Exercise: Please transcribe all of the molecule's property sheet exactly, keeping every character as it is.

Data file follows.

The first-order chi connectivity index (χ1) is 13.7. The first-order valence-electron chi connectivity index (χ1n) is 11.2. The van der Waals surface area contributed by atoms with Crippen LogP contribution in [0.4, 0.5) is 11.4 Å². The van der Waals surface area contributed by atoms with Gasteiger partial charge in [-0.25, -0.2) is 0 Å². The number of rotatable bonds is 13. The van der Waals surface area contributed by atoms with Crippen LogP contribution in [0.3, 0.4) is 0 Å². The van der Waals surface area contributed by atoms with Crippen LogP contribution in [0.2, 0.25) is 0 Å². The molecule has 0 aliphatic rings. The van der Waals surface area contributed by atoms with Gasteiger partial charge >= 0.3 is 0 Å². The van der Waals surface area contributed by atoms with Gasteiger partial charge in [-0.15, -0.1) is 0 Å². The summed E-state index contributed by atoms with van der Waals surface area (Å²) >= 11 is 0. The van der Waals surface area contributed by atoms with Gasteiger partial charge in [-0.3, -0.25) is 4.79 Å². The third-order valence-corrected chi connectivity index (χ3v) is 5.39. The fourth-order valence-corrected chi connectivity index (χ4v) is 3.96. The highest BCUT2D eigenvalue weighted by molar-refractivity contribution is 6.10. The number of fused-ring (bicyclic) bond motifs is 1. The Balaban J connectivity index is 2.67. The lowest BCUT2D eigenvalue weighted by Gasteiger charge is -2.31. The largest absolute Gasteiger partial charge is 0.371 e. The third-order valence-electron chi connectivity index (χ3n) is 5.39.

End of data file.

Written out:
The first-order chi connectivity index (χ1) is 13.7. The first-order valence-electron chi connectivity index (χ1n) is 11.2. The van der Waals surface area contributed by atoms with Crippen LogP contribution in [0.4, 0.5) is 11.4 Å². The van der Waals surface area contributed by atoms with Gasteiger partial charge in [-0.25, -0.2) is 0 Å². The number of rotatable bonds is 13. The van der Waals surface area contributed by atoms with Crippen LogP contribution in [0.3, 0.4) is 0 Å². The van der Waals surface area contributed by atoms with Crippen LogP contribution in [0.2, 0.25) is 0 Å². The molecule has 0 aliphatic rings. The van der Waals surface area contributed by atoms with Gasteiger partial charge >= 0.3 is 0 Å². The van der Waals surface area contributed by atoms with Gasteiger partial charge in [-0.15, -0.1) is 0 Å². The summed E-state index contributed by atoms with van der Waals surface area (Å²) >= 11 is 0. The van der Waals surface area contributed by atoms with Gasteiger partial charge in [-0.3, -0.25) is 4.79 Å². The third-order valence-corrected chi connectivity index (χ3v) is 5.39. The fourth-order valence-corrected chi connectivity index (χ4v) is 3.96. The highest BCUT2D eigenvalue weighted by molar-refractivity contribution is 6.10. The number of fused-ring (bicyclic) bond motifs is 1. The Balaban J connectivity index is 2.67. The lowest BCUT2D eigenvalue weighted by Gasteiger charge is -2.31. The largest absolute Gasteiger partial charge is 0.371 e. The third-order valence-electron chi connectivity index (χ3n) is 5.39.